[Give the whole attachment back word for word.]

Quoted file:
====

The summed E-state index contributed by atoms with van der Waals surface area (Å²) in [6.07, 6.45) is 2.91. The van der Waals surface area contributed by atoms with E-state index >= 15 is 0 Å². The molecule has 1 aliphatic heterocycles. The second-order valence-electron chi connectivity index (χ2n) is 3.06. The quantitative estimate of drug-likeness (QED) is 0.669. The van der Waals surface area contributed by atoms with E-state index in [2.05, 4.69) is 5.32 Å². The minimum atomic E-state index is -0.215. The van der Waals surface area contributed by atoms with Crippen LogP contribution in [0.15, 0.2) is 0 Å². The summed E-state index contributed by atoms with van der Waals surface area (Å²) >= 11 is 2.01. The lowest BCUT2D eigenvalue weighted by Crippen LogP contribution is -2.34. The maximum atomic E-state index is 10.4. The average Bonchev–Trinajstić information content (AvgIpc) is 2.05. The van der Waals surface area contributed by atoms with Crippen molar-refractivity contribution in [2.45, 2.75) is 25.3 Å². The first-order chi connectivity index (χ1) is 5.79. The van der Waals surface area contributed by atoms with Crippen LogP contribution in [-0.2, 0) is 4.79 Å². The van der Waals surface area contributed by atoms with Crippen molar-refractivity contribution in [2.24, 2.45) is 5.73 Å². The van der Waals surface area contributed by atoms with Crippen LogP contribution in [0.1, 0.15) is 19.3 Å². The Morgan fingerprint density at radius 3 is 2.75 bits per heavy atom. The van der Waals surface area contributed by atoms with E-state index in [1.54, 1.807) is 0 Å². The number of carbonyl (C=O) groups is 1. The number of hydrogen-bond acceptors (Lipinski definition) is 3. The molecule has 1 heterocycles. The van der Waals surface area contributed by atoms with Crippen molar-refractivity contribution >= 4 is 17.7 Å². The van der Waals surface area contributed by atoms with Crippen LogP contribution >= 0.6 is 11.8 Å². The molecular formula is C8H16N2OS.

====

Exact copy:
The summed E-state index contributed by atoms with van der Waals surface area (Å²) in [6.07, 6.45) is 2.91. The van der Waals surface area contributed by atoms with E-state index >= 15 is 0 Å². The molecule has 1 aliphatic heterocycles. The second-order valence-electron chi connectivity index (χ2n) is 3.06. The quantitative estimate of drug-likeness (QED) is 0.669. The van der Waals surface area contributed by atoms with E-state index in [2.05, 4.69) is 5.32 Å². The minimum atomic E-state index is -0.215. The van der Waals surface area contributed by atoms with Crippen LogP contribution in [0.15, 0.2) is 0 Å². The summed E-state index contributed by atoms with van der Waals surface area (Å²) >= 11 is 2.01. The lowest BCUT2D eigenvalue weighted by Crippen LogP contribution is -2.34. The maximum atomic E-state index is 10.4. The average Bonchev–Trinajstić information content (AvgIpc) is 2.05. The van der Waals surface area contributed by atoms with Crippen molar-refractivity contribution in [2.45, 2.75) is 25.3 Å². The first-order chi connectivity index (χ1) is 5.79. The van der Waals surface area contributed by atoms with Crippen LogP contribution in [-0.2, 0) is 4.79 Å². The van der Waals surface area contributed by atoms with Crippen molar-refractivity contribution in [2.24, 2.45) is 5.73 Å². The van der Waals surface area contributed by atoms with Crippen LogP contribution in [0.1, 0.15) is 19.3 Å². The Morgan fingerprint density at radius 3 is 2.75 bits per heavy atom. The van der Waals surface area contributed by atoms with E-state index in [1.54, 1.807) is 0 Å². The number of carbonyl (C=O) groups is 1. The number of hydrogen-bond acceptors (Lipinski definition) is 3. The molecule has 1 heterocycles. The van der Waals surface area contributed by atoms with Crippen molar-refractivity contribution >= 4 is 17.7 Å². The van der Waals surface area contributed by atoms with Crippen LogP contribution >= 0.6 is 11.8 Å². The molecular formula is C8H16N2OS.